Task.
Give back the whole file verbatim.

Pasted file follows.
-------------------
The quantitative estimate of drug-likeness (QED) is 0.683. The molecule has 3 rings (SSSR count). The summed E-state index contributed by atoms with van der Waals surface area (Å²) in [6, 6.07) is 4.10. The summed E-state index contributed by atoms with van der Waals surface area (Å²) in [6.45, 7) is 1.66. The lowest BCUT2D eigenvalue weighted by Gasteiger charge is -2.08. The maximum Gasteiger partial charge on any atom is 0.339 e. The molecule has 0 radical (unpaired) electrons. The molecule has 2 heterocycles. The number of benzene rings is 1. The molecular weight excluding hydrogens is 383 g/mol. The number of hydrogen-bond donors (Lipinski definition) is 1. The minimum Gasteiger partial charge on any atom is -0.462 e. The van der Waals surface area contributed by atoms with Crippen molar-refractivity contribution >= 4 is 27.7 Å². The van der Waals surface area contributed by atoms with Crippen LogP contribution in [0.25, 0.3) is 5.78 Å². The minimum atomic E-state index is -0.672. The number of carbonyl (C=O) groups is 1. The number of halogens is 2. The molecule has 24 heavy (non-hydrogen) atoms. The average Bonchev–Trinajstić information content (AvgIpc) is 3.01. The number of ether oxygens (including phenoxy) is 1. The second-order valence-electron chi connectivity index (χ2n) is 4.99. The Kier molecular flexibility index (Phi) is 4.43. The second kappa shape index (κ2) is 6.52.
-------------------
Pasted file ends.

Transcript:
The quantitative estimate of drug-likeness (QED) is 0.683. The molecule has 3 rings (SSSR count). The summed E-state index contributed by atoms with van der Waals surface area (Å²) in [6, 6.07) is 4.10. The summed E-state index contributed by atoms with van der Waals surface area (Å²) in [6.45, 7) is 1.66. The lowest BCUT2D eigenvalue weighted by Gasteiger charge is -2.08. The maximum Gasteiger partial charge on any atom is 0.339 e. The molecule has 0 radical (unpaired) electrons. The molecule has 2 heterocycles. The number of benzene rings is 1. The molecular weight excluding hydrogens is 383 g/mol. The number of hydrogen-bond donors (Lipinski definition) is 1. The minimum Gasteiger partial charge on any atom is -0.462 e. The van der Waals surface area contributed by atoms with Crippen molar-refractivity contribution >= 4 is 27.7 Å². The van der Waals surface area contributed by atoms with Crippen LogP contribution in [0.25, 0.3) is 5.78 Å². The minimum atomic E-state index is -0.672. The number of carbonyl (C=O) groups is 1. The number of halogens is 2. The molecule has 24 heavy (non-hydrogen) atoms. The average Bonchev–Trinajstić information content (AvgIpc) is 3.01. The number of ether oxygens (including phenoxy) is 1. The second-order valence-electron chi connectivity index (χ2n) is 4.99. The Kier molecular flexibility index (Phi) is 4.43. The second kappa shape index (κ2) is 6.52.